The Wikipedia community takes doxing very seriously. OpIndia and other publications that had carried its investigation were added to the website’s spam blacklist for “privacy concerns.” On 6 March, four days after the article appeared, a Wikipedia administrator named Newslinger started a discussion on the Reliable Sources noticeboard. “OpIndia is currently cited in 23 articles,” they wrote. “It is on the spam blacklist due to its practice of doxing, which has negatively affected at least one Wikipedia editor. However, there has never been an extensive discussion on this noticeboard that focused exclusively on OpIndia.” Linking to two previous discussions about the website, Newslinger asked, “Is OpIndia a reliable or unreliable source for Indian politics, fact checks, or other topics?” They started a similar discussion about Swarajya. Newslinger told me that the decision to start the discussions “was a practical action, not a retaliatory one.”

Of the 27 Wikipedia users who responded to Newslinger’s question over the next 19 days, 26 voted to deem OpIndia unreliable. Many users argued that the doxing of DBigXRay was sufficient to either “deprecate”—flag as unreliable and require special permissions to link to the source—or blacklist the website. One user called OpIndia’s articles “partisan hackery” and the website “a reactionary dumping ground for mankind’s worst natural tendencies on a level surpassing even Breitbart.” Others cited the website’s failed 2019 attempt to have itself accredited by the International Fact-Checking Network. A user named SamHolt6 noted that “the IFCN rejected the site’s request for accreditation, noting that while OpIndia performed some fact-checking, it rarely relied on data and often employed quotes or information from the India government to disprove claims made by opposition parties. OpIndia was also criticized for primarily following up claims of misinformation related to its ideological opponents and for failing to have a clear corrections policy in place.”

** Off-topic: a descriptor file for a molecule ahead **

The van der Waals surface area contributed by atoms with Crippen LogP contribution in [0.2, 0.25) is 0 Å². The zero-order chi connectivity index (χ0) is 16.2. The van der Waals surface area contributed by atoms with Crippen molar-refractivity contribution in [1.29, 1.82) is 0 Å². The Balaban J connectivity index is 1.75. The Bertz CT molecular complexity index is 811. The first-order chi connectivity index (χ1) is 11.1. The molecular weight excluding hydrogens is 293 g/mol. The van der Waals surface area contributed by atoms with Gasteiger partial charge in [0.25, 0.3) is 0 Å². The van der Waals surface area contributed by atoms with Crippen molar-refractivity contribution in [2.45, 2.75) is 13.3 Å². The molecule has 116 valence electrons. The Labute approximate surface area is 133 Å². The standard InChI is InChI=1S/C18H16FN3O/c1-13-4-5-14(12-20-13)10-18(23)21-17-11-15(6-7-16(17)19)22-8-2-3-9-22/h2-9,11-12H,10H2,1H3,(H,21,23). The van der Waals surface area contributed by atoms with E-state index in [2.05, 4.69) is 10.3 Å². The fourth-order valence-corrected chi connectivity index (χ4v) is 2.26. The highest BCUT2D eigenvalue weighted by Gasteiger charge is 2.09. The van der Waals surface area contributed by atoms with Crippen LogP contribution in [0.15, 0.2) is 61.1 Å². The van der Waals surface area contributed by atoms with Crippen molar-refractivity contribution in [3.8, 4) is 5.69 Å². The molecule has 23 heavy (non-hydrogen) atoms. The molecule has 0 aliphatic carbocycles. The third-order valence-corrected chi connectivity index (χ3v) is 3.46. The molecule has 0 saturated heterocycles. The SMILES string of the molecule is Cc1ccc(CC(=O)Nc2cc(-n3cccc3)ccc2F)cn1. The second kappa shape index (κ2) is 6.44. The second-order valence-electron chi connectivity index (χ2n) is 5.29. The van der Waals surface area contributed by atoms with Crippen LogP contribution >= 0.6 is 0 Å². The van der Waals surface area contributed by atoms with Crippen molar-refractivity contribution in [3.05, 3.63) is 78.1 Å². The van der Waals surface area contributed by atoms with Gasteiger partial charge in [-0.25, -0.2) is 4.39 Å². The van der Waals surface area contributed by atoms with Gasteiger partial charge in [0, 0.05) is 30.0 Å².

“When OpIndia gets called out for publishing fake news, they sometimes respond by marking the article as ‘satirical,’” Newslinger wrote, citing an observation made by the IFCN. “OpIndia is an Indian version of The Gateway Pundit”—a far-right US website that was deprecated for “publishing hoax articles and reporting conspiracy theories as fact”—“that pretends to be The Onion when others catch them publishing false and misleading information.”

OpIndia had responded to the IFCN’s rejection with an article insisting that its application had actually been an investigation into whether the IFCN itself was biased. The article defended OpIndia’s “disdain towards the ‘left-liberal narrative’” as the website’s “ontological positions on the basis of which we operate.” Newslinger pointed out that these ontological positions were not the problem: